Monday, August 18, 2008

Until Money Starts Growing On Trees, Try This

Those who lived through the Great Depression must scoff at our angst over current economic woes, thus far anyway. Not that it hasn't been rough, and indeed devastating to countless families, and it's far from over yet. In our children's myopic experience, it's catastrophic, in view of the suped up consumer culture in which they are being raised. If nothing else this experience is a huge wake up call to return some sanity to our methods of managing our money, and that calls for some back to basics money management lessons for ourselves AND our kids.

It isn't just affecting some of us anymore. The Christian Science Monitor reports that the effects of our economic uncertainty has now reached into the wealthiest classes, and they to are now beginning to show signs of "reconsidering their spending." Many economists now see that we are at a point of a "transformation:"
Growing numbers of economists believe that America is now in a
transformational economy, where consumer spending may play a lesser role, as
households belatedly recognize the need to "right size" their lifestyles. For
many families, comparison shopping has become an essential practice.


Families that have been able to get by without making and sticking to a basic budget, are now finding that it is essential to do so. Many are unequipped to do so however, and don't know where to begin. Good Morning America and USA Today have recently teamed up to conduct a "Frugal Family Challenge." Two average families are working over thirty days to tackle their money management, or lack thereof, and improve their economic conditions. First is to tackle everyday spending, and then to work out saving for education expenses and retirement.

It may also be tempting to tap into retirement investments now, but advisers caution strongly against this, and advise good basic money management techniques, coupled with a savvy approach to the current conditions in the investment markets. Lost funds now, equals less miraculous compounding later when you will really need it, given the state of Social Security.

Ultimately, some return to common sense money management is in order, and parents especially need to actively teach their kids how to handle their money well, or factor them strongly into your retirement expenses! You can and should start early. Economist and mom, Gloria Nye, advises starting small. She advises parents that even if you don't feel you have the best money management skills, "you can begin to teach your children and learn more yourself in the process."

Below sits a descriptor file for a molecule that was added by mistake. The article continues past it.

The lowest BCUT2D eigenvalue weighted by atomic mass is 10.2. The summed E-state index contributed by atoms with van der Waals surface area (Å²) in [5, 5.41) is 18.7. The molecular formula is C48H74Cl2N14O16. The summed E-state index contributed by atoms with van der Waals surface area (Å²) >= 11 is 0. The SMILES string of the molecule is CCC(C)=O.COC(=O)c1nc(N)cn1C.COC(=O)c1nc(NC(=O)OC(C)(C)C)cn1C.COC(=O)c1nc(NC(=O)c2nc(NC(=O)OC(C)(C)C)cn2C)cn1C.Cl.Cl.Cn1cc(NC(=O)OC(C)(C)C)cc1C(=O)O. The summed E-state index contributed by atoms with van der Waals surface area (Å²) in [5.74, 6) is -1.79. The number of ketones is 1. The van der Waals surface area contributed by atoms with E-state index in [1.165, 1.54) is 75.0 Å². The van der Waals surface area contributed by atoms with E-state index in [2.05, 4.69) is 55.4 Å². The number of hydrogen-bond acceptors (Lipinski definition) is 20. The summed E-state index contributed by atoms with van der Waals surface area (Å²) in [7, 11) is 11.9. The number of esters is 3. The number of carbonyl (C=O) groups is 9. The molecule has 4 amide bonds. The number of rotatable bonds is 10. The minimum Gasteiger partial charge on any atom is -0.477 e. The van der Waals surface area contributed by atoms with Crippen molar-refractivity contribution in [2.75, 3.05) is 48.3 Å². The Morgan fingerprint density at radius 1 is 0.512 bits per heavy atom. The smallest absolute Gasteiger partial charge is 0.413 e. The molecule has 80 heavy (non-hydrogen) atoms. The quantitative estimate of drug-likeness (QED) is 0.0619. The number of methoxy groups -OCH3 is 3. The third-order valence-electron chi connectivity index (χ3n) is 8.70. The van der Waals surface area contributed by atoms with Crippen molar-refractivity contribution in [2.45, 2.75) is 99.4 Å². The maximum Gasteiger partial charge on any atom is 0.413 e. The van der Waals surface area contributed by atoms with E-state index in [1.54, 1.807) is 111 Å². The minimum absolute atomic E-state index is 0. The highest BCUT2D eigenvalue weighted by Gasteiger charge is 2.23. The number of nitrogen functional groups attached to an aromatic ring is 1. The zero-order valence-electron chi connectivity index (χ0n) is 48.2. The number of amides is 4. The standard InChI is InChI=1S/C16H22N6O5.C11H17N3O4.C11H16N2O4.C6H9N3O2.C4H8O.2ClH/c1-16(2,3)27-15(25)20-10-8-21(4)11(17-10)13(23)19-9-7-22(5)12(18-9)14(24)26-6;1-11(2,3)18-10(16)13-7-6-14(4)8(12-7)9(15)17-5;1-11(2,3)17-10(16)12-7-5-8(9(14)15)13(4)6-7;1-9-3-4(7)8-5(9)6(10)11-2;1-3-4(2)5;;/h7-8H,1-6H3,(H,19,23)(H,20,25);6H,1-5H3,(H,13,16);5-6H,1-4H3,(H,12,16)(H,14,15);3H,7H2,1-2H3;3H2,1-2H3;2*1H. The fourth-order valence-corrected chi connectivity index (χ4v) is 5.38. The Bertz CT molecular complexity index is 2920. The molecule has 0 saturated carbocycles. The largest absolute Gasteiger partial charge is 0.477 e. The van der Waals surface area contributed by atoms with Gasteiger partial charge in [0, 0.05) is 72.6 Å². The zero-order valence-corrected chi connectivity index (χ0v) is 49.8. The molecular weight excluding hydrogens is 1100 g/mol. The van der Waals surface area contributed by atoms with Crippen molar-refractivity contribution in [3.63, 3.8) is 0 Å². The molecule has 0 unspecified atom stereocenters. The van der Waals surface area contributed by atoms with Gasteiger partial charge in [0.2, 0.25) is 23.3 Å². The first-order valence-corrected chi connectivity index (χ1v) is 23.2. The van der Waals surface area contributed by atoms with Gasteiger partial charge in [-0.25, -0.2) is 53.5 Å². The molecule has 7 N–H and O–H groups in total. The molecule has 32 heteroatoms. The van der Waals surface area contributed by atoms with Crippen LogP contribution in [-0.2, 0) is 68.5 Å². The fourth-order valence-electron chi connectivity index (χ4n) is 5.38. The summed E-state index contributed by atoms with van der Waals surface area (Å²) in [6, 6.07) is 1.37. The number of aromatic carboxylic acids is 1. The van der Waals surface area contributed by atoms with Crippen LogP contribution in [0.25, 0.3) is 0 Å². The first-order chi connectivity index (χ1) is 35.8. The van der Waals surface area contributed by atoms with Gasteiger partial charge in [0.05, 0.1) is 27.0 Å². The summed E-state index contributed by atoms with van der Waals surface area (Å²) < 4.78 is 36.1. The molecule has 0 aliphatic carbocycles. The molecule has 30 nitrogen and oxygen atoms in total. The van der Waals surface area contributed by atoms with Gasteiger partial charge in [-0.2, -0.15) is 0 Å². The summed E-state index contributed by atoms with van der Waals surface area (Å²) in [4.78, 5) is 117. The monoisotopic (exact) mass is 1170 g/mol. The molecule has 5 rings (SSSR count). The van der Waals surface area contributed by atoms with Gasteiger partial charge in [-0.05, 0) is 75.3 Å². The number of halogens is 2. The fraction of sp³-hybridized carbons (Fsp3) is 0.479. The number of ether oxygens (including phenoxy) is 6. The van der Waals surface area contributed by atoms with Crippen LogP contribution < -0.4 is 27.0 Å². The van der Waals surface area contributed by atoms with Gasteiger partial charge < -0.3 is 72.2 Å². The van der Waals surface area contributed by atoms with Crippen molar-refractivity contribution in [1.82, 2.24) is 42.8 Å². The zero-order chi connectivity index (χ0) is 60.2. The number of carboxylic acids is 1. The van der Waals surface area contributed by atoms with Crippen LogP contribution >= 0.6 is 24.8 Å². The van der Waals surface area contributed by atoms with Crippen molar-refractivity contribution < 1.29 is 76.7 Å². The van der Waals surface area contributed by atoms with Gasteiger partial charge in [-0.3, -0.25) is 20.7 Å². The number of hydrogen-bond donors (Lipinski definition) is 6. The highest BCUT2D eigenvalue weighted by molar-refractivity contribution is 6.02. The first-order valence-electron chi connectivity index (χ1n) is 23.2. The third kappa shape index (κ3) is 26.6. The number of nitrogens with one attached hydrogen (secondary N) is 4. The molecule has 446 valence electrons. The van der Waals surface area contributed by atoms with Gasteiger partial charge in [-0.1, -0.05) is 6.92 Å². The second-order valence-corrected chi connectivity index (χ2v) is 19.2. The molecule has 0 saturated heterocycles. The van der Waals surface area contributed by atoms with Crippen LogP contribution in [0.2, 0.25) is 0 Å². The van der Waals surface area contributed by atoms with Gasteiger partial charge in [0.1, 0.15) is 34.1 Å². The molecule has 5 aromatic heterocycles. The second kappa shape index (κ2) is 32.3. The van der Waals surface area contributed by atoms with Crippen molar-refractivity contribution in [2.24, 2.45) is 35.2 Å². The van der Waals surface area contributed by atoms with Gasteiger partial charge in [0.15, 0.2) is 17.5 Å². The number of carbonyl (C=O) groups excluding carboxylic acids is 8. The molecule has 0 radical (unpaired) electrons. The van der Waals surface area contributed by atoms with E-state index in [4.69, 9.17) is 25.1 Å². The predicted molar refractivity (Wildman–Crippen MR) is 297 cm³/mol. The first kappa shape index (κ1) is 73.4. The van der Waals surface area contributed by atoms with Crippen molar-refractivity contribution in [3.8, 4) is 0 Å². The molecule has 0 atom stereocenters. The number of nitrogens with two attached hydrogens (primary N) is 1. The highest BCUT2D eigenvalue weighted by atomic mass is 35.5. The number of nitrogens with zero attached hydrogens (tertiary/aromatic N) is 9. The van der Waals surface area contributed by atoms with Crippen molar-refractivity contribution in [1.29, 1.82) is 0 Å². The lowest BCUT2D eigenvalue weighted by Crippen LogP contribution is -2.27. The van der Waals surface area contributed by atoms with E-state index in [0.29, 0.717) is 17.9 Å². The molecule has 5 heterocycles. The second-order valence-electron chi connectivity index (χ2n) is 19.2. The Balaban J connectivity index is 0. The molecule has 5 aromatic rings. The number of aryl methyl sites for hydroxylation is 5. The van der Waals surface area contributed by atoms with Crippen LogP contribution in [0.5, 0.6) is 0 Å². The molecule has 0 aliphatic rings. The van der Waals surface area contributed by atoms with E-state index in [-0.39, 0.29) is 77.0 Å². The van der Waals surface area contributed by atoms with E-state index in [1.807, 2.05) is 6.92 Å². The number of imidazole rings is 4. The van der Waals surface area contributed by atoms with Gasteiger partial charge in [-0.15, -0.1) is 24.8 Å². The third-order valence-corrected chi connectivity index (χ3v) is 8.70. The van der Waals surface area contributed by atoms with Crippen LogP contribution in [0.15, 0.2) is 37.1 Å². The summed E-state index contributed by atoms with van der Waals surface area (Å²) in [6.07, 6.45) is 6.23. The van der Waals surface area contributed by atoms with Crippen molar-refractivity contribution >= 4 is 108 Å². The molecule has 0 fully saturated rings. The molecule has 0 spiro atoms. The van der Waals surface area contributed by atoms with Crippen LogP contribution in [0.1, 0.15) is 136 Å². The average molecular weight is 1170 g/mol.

One innovative stockbroker dad, and now author, David Owen, decided to go into the banking business of sorts, and set up "The First National Bank Of Dave," because he recognized that “for kids to learn about money, there has to be something in it for them.” He operated his bank much like an actual financial institution, with a few kid friendly adjustments, such as realizing that a month can seem like a year to a small child, so to be engaged they need to see results more quickly. He chronicled his experiences in the book The First National Bank of Dad, and teaches parents specific and actionable steps to help your kids gain sound fiscal management abilities.

Taking these steps may not always stop the whining that attends the release of the latest gadget or gizmo that your child covets (or you for that matter), but ultimately when they consider spending their own money, that they have an active hand in managing, they may ultimately reevaluate its priority in their wants. And as a parent, you may do so as well.

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